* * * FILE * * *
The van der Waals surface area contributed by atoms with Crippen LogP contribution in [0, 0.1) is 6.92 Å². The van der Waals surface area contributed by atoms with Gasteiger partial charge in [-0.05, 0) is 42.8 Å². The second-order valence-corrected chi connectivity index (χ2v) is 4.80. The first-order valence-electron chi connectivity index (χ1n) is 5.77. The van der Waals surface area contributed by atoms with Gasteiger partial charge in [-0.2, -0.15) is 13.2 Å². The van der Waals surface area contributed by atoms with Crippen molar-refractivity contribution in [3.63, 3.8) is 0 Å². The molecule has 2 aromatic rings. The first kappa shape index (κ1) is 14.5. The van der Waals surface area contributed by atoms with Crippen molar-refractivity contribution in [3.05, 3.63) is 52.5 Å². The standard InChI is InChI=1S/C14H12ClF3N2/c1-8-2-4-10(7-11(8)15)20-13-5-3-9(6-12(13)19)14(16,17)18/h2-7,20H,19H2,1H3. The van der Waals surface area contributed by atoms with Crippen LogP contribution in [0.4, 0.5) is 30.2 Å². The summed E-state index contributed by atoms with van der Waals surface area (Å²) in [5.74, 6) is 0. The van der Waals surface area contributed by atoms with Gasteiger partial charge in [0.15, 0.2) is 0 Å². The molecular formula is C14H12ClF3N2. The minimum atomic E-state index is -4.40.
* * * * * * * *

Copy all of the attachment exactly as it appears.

The van der Waals surface area contributed by atoms with Crippen LogP contribution in [0, 0.1) is 6.92 Å². The van der Waals surface area contributed by atoms with Gasteiger partial charge in [-0.05, 0) is 42.8 Å². The second-order valence-corrected chi connectivity index (χ2v) is 4.80. The first-order valence-electron chi connectivity index (χ1n) is 5.77. The van der Waals surface area contributed by atoms with Gasteiger partial charge in [-0.2, -0.15) is 13.2 Å². The van der Waals surface area contributed by atoms with Crippen molar-refractivity contribution in [3.63, 3.8) is 0 Å². The molecule has 2 aromatic rings. The first kappa shape index (κ1) is 14.5. The van der Waals surface area contributed by atoms with Crippen molar-refractivity contribution in [3.05, 3.63) is 52.5 Å². The standard InChI is InChI=1S/C14H12ClF3N2/c1-8-2-4-10(7-11(8)15)20-13-5-3-9(6-12(13)19)14(16,17)18/h2-7,20H,19H2,1H3. The van der Waals surface area contributed by atoms with Crippen LogP contribution in [0.4, 0.5) is 30.2 Å². The summed E-state index contributed by atoms with van der Waals surface area (Å²) in [5.74, 6) is 0. The van der Waals surface area contributed by atoms with Gasteiger partial charge in [0.15, 0.2) is 0 Å². The molecular formula is C14H12ClF3N2. The minimum atomic E-state index is -4.40.